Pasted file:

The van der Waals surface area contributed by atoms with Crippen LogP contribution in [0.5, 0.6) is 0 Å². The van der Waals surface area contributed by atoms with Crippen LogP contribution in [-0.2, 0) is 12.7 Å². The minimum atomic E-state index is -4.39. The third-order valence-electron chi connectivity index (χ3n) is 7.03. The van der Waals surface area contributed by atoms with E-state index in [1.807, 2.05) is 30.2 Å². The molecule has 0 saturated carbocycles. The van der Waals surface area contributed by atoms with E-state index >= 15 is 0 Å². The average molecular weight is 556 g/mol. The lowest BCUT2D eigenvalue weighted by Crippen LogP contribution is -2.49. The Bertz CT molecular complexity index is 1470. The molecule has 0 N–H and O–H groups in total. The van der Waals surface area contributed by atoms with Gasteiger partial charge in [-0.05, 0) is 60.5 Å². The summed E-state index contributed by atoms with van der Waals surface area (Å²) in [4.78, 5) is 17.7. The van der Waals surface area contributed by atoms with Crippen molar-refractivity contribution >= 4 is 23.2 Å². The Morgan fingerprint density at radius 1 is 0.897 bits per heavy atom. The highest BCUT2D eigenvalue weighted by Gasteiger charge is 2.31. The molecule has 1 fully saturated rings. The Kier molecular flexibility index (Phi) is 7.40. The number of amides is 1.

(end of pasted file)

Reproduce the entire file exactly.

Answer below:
The van der Waals surface area contributed by atoms with Crippen LogP contribution in [0.5, 0.6) is 0 Å². The van der Waals surface area contributed by atoms with Crippen LogP contribution in [-0.2, 0) is 12.7 Å². The minimum atomic E-state index is -4.39. The third-order valence-electron chi connectivity index (χ3n) is 7.03. The van der Waals surface area contributed by atoms with E-state index in [1.807, 2.05) is 30.2 Å². The molecule has 0 saturated carbocycles. The van der Waals surface area contributed by atoms with E-state index >= 15 is 0 Å². The average molecular weight is 556 g/mol. The lowest BCUT2D eigenvalue weighted by Crippen LogP contribution is -2.49. The Bertz CT molecular complexity index is 1470. The molecule has 0 N–H and O–H groups in total. The van der Waals surface area contributed by atoms with Gasteiger partial charge in [-0.05, 0) is 60.5 Å². The summed E-state index contributed by atoms with van der Waals surface area (Å²) in [4.78, 5) is 17.7. The van der Waals surface area contributed by atoms with Crippen molar-refractivity contribution >= 4 is 23.2 Å². The Morgan fingerprint density at radius 1 is 0.897 bits per heavy atom. The highest BCUT2D eigenvalue weighted by Gasteiger charge is 2.31. The molecule has 1 fully saturated rings. The Kier molecular flexibility index (Phi) is 7.40. The number of amides is 1.